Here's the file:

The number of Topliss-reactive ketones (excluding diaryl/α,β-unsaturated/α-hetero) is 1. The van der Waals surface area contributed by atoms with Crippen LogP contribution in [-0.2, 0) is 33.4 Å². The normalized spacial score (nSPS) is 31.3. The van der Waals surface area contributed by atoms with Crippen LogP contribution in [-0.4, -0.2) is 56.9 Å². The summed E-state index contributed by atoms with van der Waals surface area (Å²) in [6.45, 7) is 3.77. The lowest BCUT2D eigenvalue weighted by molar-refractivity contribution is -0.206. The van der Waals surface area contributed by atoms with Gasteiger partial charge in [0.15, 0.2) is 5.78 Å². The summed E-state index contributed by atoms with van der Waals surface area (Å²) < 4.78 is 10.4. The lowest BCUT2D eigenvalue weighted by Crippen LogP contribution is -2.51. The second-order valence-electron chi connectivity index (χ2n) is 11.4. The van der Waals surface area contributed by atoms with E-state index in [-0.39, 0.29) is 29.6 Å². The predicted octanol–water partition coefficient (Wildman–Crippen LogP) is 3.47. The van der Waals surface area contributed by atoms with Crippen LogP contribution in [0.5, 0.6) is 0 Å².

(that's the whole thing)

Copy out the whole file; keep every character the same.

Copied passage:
The number of Topliss-reactive ketones (excluding diaryl/α,β-unsaturated/α-hetero) is 1. The van der Waals surface area contributed by atoms with Crippen LogP contribution in [-0.2, 0) is 33.4 Å². The normalized spacial score (nSPS) is 31.3. The van der Waals surface area contributed by atoms with Crippen LogP contribution in [-0.4, -0.2) is 56.9 Å². The summed E-state index contributed by atoms with van der Waals surface area (Å²) in [6.45, 7) is 3.77. The lowest BCUT2D eigenvalue weighted by molar-refractivity contribution is -0.206. The van der Waals surface area contributed by atoms with Gasteiger partial charge in [0.15, 0.2) is 5.78 Å². The summed E-state index contributed by atoms with van der Waals surface area (Å²) < 4.78 is 10.4. The lowest BCUT2D eigenvalue weighted by Crippen LogP contribution is -2.51. The second-order valence-electron chi connectivity index (χ2n) is 11.4. The van der Waals surface area contributed by atoms with E-state index in [-0.39, 0.29) is 29.6 Å². The predicted octanol–water partition coefficient (Wildman–Crippen LogP) is 3.47. The van der Waals surface area contributed by atoms with Crippen LogP contribution in [0.5, 0.6) is 0 Å².